Cross Crusade#3: Sherwood – Bulk Photos

Two weeks ago, I swore off cyclocross. To my friends, the decision must have seemed rash, or probably just overly dramatic. After all, I had only really participated in one full race before formulating the life-altering decision to remove myself from the sport forever. But my early retirement was not without good reason and careful consideration, all of which pointed to the only possible conclusion—cyclocross rendered me a danger to society, myself, and anyone bold enough to venture within a ten-foot radius of my bike. This fundamental truth became immediately apparent at the first race of the Cross Crusade at Alpenrose. From the moment my Beginner Women category took off in a pack from the starting line, I instantly settled into the role of additional obstacle for the other racers—the human adaptive barrier that unexpectedly tackles other riders off their bikes. I was a monster. Once my wheels entered the off-road uncertainty of the winding, sludgy course, it was like I kept bumping the “Eject” button on my bike saddle, catapulting me again and again toward the nearest terrified rider and sending us both rolling into the mud. There’s only so many times you can watch yourself unleash that kind of unholy terror before, 90 seconds into the race, you commit to the altruistic act of self-termination. I quit for the good of Beginner Women everywhere and I had no intention of going back.

Unfortunately, everyone I know seems to be currently obsessed with the ongoing Cross Crusade, so my noble withdrawal from the world of racing did not go down without a fight. “Are you coming to the race on Sunday? C’mon, give it another try!” was all I heard the following week, despite my every effort to turn the conversation towards something more exciting, like comic books. “Eat your heart out, I’m retired!” I yelled in an old grandpa voice, mysteriously quoting a t-shirt I spotted at a thrift store over 10 years ago. It should have been obvious to everyone that I wasn’t cut out to be an off-road racer, even at the extreme amateur level. After all, I hadn’t just been bad, I had been comically bad, a special sub-sect of bad which should rally for its own racing category somewhere after the unicycles. We could wear funny costumes and drop banana peels for each other all over the course. Or maybe we could just stay home together and play Mario Kart. Far, far away from the slippery death mazes of the Cross Crusade.

But unperturbed by my calamitous showing at Death Race: Alpenrose, my so-called friends continued to encourage me. Luckily, I became visibly ill for the entire following weekend, so the pressure to give Wilsonville the ol’ college try was temporarily deferred. By the day of the Rainier race, though, the sun was scheduled to shine and I started to feel somewhat hopeful. Maybe I could give it another shot. Even if I did horribly, at least I would be going out on a more promising note. A small sliver of hope entered my weary heart at the news that the impending sun would curb the appearance of my personal kryptonite—mud, and that the legendary Rainier sand pit would not be making an appearance this year. I liked the image of cyclists trying to navigate a giant arena of quicksand with the help of dangling, cartoonish vines… but not so much the idea of riding through a small pit of your garden variety sand, which would probably make survival difficult for only those as equilibrium-challenged as myself. But with the sand pit-free stamp of approval, I decided to ride out to Rainier with Dawn and once again line up at the starting block with all of the other Beginner Women. What the hell was I thinking?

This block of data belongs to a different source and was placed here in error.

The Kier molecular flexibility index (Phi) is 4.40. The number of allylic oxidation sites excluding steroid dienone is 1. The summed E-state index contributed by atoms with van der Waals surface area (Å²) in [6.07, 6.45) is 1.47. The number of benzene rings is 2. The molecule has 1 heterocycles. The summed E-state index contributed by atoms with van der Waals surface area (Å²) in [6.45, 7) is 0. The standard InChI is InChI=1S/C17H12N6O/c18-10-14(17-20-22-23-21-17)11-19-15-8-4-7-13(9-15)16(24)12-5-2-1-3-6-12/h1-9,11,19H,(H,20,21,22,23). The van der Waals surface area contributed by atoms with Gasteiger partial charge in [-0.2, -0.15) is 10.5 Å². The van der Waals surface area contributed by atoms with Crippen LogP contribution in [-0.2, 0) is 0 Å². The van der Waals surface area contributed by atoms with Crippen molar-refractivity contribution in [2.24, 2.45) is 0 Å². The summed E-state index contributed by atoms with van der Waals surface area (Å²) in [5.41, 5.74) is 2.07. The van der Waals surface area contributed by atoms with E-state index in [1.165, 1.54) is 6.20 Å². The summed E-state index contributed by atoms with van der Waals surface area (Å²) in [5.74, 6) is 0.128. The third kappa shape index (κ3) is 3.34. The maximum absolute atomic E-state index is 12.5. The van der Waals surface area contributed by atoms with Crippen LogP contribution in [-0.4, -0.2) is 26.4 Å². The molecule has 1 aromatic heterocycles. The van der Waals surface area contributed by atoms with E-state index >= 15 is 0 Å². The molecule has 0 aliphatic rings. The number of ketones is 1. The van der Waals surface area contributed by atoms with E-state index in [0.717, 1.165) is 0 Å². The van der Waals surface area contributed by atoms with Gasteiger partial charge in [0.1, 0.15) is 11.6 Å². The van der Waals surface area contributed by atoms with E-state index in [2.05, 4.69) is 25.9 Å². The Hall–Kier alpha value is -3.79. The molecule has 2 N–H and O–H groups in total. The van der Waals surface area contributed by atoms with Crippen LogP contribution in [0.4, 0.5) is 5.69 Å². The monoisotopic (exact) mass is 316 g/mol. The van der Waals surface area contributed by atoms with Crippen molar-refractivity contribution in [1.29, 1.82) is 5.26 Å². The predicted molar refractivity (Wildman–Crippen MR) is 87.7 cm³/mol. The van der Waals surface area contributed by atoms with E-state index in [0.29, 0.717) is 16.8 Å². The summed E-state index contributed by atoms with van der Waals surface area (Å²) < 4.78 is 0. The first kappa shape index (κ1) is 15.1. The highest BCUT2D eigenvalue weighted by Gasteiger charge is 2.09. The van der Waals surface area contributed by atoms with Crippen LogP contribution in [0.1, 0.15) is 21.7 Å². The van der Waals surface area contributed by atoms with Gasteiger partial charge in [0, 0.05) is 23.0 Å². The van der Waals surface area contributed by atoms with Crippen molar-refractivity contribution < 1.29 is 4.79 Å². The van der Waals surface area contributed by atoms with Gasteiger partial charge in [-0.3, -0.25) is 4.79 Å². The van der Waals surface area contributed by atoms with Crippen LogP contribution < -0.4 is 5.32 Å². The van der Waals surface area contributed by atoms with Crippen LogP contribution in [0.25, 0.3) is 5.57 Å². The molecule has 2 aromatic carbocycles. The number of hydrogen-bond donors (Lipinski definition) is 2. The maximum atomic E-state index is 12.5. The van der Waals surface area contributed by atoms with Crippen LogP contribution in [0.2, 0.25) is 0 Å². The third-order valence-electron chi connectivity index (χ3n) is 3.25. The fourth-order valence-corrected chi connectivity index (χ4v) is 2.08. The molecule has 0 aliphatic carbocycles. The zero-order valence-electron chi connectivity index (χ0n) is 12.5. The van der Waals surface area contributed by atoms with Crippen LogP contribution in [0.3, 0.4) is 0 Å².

Despite the impending threat of a destabilizing ear infection, no Beginner Women were harmed in my return to off-road riding. The race was definitely not my best work—I started in the very back and mostly stayed there—but I was glad that I decided to give it a try. The course was a lot different than the other cyclocross courses I’ve seen, in that there was a steepish gravelly climb that led into a nice paved climb–features I appreciated because they were the only challenges in which I was relatively capable. Some of the wooded singletrack areas were also really fun, but I struggled a lot with controlling my bike on the long, fast-paced downhills, opting to ride my brakes instead of trusting that my lackluster technique would keep me from inevitable catastrophe. Lacking the confidence to pass other slow descenders, I didn’t particularly push myself very hard during the race, and my mounting/dismounting “skills” were a stylistic disaster. Nevertheless, somehow, despite myself, I managed to have that rare form of fun which actually only feels like fun in retrospect (and feels like abject misery while it’s underway). And best of all, I got a free bag of Bob’s delicious Red Mill Oats, which I swear is not a paid advertiser of this website. Once again, it’s over and I’m finished–able to relax in the relief of accomplishment and the satisfaction of confronting a fear. I can once again swear off cyclocross for the good of Beginner Women everywhere, knowing that my disappointing past performances were certainly no fluke. From now on, I’m going to stick with riding on sweet, sweet, predictable pavement. And eating bag after bag of Bob’s delicious Red Mill Oats.